Neuroscience, the New Philosophy article engages readers into ascertaining that some people may be convicted of crimes that they neither did not know nor are they knowledgeable of the people who undertook them. The following study evaluates and establishes the similarities between the two articles on neuroscience and its flaws as depicted in John Reid’s interrogation practices.
John Reid exposed Parker to a series of questions concerning his wife’s murder case. During the interview, Reid focused on ensuring that Parker conformed to his demands that he was indeed behind his wife’s execution. The study indicates that Parker was honest to explain how he found his wife lying dead on the bed as he went home from his workplace. According to Ramachandran, “the society abides to the Freudian theory while addressing psychiatry issues and in major cases, people base their arguments on unrealistic judgment”. Through Reid’s determination and confidence that he would eventually incriminate Parker towards his wife’s murder, the controversial article on neuroscience asserts on the societal changes and technological improvements that people use to argue upon the occurrence of something as true while reducing the use of manual judgments. The two articles indicate similarities concerning the function of the human brain, and the assumptions of the society concerning the actions of transmitters and reactors in the brain (39).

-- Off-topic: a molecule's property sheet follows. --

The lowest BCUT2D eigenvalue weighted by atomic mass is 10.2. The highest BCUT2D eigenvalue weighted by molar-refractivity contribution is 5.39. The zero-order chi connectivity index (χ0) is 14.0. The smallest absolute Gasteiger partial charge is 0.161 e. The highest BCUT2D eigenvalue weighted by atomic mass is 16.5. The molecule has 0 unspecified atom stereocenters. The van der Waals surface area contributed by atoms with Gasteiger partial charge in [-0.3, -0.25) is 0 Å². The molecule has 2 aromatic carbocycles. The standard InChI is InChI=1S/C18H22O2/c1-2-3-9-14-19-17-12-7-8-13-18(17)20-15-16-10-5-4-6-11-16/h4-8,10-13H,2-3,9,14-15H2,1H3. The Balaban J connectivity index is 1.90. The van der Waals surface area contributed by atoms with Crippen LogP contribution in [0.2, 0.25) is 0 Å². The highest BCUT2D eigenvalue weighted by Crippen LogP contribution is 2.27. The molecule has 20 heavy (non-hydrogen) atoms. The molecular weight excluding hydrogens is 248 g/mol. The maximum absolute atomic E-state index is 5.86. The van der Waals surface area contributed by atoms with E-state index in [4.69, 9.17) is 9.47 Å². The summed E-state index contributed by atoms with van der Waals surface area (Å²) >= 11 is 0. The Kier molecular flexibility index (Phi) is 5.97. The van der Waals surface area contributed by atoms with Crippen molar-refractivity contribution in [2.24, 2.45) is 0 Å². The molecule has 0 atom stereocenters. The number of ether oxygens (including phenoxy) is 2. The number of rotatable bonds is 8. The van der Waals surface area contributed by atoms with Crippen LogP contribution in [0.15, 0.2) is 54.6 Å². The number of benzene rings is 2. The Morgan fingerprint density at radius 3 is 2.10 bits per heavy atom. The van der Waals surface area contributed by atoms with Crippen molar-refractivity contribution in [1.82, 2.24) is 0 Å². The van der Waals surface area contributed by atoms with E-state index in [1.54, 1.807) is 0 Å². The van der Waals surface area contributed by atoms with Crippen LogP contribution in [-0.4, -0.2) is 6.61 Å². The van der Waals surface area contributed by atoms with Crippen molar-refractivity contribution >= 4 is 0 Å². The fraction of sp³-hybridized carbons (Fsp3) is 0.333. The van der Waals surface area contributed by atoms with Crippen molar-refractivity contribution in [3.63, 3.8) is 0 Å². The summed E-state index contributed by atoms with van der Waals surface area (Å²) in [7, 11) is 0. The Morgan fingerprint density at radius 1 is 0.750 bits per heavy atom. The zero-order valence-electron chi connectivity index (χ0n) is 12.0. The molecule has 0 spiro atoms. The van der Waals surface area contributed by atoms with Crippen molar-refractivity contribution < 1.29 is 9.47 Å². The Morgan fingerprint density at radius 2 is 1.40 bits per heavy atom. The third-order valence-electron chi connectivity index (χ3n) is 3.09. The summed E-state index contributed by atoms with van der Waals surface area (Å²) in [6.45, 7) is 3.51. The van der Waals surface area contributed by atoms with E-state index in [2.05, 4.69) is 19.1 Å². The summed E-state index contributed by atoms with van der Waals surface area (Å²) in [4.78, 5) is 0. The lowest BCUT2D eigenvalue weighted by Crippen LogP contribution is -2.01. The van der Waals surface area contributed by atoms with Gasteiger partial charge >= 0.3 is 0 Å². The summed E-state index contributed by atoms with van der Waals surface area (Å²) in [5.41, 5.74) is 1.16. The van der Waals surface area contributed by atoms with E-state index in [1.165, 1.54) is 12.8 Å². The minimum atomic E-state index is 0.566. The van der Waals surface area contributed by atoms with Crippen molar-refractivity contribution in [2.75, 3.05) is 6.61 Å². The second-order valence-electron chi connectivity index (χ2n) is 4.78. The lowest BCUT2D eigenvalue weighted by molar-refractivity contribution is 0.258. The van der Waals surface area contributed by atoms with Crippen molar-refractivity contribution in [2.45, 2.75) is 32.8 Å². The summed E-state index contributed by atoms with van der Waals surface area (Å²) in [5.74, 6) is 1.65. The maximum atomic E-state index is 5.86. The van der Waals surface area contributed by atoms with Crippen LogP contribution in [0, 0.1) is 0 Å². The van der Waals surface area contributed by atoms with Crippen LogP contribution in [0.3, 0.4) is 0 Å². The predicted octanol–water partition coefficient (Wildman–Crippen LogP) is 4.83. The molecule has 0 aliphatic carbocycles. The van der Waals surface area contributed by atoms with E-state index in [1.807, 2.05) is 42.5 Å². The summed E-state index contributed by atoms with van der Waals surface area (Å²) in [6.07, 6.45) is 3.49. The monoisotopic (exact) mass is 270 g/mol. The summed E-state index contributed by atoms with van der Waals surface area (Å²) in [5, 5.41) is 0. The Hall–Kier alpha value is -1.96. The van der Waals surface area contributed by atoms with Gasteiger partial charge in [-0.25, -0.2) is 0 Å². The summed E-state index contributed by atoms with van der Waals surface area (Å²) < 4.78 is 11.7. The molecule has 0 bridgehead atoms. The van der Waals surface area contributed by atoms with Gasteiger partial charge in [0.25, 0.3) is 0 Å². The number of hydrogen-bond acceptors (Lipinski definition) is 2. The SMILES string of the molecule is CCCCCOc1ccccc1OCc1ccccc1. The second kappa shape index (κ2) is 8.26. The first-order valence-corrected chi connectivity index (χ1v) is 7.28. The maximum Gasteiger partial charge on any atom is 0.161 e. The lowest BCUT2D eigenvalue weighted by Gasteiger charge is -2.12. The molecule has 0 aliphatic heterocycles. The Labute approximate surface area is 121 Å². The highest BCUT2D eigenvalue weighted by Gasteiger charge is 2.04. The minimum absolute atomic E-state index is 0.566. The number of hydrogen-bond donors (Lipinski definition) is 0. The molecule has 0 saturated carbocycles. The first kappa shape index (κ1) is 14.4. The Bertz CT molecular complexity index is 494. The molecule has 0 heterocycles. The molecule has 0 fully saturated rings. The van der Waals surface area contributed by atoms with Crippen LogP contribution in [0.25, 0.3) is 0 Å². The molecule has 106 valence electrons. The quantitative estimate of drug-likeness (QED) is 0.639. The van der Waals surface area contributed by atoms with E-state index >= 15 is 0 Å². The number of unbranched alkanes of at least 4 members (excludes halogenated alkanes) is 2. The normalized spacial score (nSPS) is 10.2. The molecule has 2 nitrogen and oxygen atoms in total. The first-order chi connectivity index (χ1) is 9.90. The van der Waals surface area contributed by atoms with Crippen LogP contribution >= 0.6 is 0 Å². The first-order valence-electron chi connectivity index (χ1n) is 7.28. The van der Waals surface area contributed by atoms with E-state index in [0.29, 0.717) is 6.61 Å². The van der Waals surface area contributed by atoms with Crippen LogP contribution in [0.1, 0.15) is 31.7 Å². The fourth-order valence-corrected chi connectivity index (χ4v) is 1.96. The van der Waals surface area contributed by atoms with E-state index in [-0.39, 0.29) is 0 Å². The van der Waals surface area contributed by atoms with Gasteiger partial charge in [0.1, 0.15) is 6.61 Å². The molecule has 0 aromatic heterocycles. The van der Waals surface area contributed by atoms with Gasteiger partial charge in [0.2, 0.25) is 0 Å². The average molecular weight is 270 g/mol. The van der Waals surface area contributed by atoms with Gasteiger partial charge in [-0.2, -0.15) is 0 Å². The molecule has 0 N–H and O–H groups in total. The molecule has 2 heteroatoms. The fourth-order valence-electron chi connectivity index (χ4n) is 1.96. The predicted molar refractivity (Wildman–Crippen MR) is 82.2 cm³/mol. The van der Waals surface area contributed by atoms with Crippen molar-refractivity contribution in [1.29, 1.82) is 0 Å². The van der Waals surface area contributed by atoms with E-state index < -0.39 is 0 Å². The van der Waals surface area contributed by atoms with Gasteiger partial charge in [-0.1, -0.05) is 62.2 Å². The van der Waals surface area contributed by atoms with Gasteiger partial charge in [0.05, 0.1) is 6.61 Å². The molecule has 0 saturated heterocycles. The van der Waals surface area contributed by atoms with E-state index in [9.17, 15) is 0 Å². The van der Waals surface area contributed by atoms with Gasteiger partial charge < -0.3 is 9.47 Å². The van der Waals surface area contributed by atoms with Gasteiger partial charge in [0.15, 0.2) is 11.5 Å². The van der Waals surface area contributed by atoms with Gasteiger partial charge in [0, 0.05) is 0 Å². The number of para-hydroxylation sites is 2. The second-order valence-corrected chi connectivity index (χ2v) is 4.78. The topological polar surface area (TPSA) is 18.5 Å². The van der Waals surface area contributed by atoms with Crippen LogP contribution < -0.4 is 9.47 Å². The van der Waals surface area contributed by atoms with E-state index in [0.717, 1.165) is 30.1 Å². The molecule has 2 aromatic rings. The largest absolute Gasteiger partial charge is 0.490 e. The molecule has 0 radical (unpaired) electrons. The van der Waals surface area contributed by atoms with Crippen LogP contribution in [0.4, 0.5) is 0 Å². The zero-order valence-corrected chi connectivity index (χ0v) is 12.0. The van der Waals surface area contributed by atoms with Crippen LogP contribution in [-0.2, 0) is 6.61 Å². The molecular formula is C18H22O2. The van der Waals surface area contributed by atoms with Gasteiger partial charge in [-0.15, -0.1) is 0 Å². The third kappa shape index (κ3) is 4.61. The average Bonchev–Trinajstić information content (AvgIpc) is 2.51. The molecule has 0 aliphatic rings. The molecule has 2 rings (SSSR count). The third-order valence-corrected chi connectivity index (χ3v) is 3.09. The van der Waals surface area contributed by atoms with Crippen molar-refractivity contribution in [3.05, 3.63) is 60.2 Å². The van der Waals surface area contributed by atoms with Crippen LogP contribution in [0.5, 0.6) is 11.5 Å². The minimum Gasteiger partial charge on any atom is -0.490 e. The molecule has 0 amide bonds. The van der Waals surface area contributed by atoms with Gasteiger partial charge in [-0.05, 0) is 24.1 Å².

A sensory machine attached to the suspect indicated that he was giving factual answers concerning his wife’s murder. Despite the honesty, Reid revealed dissatisfaction to the answers and warned Parker that he was lying against telling the truth. According to the Neuroscience, the New Philosophy article, the human mind is vulnerable to temptations and people are capable of agreeing to certain demands whenever they are incapable of finding actual answers concerning the situations in question (34).